Z Snowmaking in North Carolina

The mountains of North Carolina have the highest elevations and the coldest climates in the South. So don’t let your hometown weather fool you into thinking that the conditions in the mountains are the same. With every thousand-foot rise in elevation there is usually a 3 or 4-degree drop in temperature. Therefore the mountain areas are usually at least 15-20 degrees cooler than the lower elevations.

To supplement an average snowfall of 60 inches, North Carolina Ski Areas’ state-of-the-art snowmaking capabilities provide 100% slope coverage. When temperatures fall below freezing, we take advantage of these opportunities to make snow.

Snowmaking in North Carolina is key to creating fantastic slope conditions. The art of snowmaking involves creating a mixture of air and water under pressure and spraying it out of a snow gun. The mixture then turns to snow and falls to the ground. Each Ski Areas’ snow making personnel diligently monitors temperature, humidity and wind to produce the most optimum skiing/snowboarding conditions.

This commitment to snowmaking allows all NC ski resorts to offer consistent snow conditions to skiers & snowboarders, even after mild periods.

Hours of snowmaking per season range from 600-1500, depending on the weather and the specific Ski Area. Some Area’s go as far as stockpiling snow in key slope locations. When the weather turns warm or even to rain, these large piles of snow are strategically spread over decreasing snow base areas.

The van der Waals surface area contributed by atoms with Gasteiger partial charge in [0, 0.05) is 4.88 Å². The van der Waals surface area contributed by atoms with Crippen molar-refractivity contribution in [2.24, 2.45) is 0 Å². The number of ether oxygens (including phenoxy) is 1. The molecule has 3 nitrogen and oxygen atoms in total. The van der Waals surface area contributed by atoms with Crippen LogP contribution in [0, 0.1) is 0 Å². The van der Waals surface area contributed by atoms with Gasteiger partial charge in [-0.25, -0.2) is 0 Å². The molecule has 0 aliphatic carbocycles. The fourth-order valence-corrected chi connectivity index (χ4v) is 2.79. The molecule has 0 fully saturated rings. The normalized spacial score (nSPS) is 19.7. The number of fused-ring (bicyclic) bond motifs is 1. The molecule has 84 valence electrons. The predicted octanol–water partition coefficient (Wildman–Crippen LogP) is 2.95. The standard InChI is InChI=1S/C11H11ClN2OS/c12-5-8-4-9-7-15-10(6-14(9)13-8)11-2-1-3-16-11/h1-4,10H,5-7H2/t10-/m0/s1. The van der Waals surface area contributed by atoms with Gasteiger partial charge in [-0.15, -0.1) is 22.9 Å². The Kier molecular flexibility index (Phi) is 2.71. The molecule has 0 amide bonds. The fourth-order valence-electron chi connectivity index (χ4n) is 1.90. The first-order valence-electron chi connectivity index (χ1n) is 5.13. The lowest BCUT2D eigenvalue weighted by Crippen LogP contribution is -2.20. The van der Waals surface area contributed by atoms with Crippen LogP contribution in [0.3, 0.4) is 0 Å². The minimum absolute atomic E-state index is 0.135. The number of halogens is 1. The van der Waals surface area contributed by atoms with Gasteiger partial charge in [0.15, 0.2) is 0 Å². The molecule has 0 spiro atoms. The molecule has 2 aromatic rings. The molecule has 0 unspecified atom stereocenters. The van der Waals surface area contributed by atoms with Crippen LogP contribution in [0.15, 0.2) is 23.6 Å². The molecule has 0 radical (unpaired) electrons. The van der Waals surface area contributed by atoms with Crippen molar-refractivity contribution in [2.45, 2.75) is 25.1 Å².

Each North Carolina Ski Area is proud of its snowmaking and grooming crews who vigorously work throughout the season, day and night, taking advantage of the mountain climate to blanket the slopes with new machine made snow.

Very often it becomes necessary to make snow during skiing/snowboarding sessions. Here are a few tips for skiing/snowboarding during snowmaking operation.

  • Dress properly for the weather. Generally it is 32 degrees Fahrenheit or below during snowmaking operation.
  • Wear goggles to protect your eyes from precipitation (natural or machine made) and sunlight.
  • A scarf or some other form of face protection may be helpful.
  • Avoid skiing/snowboarding too close to the snow guns. The snow farther away from the snow gun is often better.
  • Ski/snowboard with caution whenever visibility becomes poor.
  • Always contact the specific area you will be visiting ahead of time for slope and weather conditions. Online slope and weather conditions can be found at www.goskinc.com/reports or generally each Ski Area will have a slope conditions page updated twice a day.